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Author Topic: Worth moving to Mac?  (Read 74802 times)
francois
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« Reply #120 on: February 24, 2008, 11:37:15 AM »
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And now for something completely different....

http://blip.tv/file/340692/
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Good find Andrew!
 
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Francois
jjj
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« Reply #121 on: February 25, 2008, 10:08:32 AM »
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Why anyone would "unmirror" a RAID volume then continuing to use the degraded partition is beyond me, irrespective of OS
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I didn't use the degraded partition. It was flattened and all repartitioned afresh. So it was once again simply two hard drives, used as two hard drives.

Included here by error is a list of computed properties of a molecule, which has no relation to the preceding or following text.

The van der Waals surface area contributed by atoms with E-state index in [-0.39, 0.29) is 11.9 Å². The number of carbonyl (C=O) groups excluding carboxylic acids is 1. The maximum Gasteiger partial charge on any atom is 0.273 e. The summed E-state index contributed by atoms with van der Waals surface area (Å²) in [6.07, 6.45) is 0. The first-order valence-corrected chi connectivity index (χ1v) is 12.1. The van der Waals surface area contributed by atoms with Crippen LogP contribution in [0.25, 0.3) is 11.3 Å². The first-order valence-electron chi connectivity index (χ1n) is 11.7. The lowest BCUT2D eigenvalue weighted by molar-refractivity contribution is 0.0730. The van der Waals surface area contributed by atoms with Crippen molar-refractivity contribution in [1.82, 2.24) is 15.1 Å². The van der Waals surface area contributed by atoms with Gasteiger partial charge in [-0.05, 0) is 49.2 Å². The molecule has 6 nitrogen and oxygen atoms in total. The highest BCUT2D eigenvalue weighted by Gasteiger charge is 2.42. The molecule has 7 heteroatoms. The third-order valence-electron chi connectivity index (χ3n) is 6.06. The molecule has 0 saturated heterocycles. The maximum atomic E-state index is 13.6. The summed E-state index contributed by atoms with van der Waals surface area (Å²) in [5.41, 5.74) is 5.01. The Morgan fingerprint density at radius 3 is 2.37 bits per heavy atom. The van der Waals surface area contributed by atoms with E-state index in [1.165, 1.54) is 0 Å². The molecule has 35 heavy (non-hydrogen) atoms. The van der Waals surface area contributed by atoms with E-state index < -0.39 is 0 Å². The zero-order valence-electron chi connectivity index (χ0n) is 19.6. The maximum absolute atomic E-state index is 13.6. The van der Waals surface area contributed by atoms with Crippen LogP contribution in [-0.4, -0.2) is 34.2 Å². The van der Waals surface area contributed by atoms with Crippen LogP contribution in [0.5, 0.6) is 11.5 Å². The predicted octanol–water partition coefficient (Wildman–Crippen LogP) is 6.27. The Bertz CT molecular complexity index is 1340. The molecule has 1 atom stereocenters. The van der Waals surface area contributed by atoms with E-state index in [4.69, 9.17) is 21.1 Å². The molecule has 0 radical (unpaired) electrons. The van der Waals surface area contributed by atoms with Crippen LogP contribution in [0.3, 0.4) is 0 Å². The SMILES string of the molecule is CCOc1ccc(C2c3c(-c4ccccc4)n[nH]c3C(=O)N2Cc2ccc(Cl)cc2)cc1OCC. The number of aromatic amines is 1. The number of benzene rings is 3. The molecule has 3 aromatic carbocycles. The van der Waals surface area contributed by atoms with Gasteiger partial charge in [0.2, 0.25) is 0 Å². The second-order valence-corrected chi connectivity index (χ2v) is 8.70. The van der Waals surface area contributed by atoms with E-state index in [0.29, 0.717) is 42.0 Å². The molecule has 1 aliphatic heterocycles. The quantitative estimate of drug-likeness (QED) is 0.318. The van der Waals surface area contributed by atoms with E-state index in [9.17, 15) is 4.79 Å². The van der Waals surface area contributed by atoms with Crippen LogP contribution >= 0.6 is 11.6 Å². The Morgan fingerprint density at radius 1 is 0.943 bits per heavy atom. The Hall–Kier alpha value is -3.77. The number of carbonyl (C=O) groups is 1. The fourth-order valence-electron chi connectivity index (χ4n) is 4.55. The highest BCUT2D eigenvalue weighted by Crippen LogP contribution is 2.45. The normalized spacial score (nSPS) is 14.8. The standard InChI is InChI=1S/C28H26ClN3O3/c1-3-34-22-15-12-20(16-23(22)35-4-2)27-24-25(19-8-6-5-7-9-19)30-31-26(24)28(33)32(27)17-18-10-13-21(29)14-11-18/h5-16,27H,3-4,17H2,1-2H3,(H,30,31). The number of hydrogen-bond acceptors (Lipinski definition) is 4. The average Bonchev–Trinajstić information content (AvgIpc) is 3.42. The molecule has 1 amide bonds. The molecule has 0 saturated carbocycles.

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Mac's folder behavior is different is certain aspects - here's a nice article explaining the difference.† Interestlingly - MS's .NET framework supports application deployment that *exactly* mimics Mac's Replace Existing folder behavior

[a href=\"http://www.xvsxp.com/files/copying.php]http://www.xvsxp.com/files/copying.php[/url]
Odd as the new version [Mac Vs Windows] of that site is blank on the OSX bit where it compares Filecopying.

Anyone know of any Mac File copying/moving utilities that is better than Finder's mext to useless [for my needs] method?
Directory Opus has got it spot on. The bold type shows you the file difference and even has a picture for image files and gives you several behavioural options. No Mac version sadly.
« Last Edit: February 25, 2008, 10:23:00 AM by jjj » Logged

Tradition is the Backbone of the Spineless.   Futt Futt Futt Photography
vandevanterSH
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« Reply #122 on: February 25, 2008, 10:18:07 AM »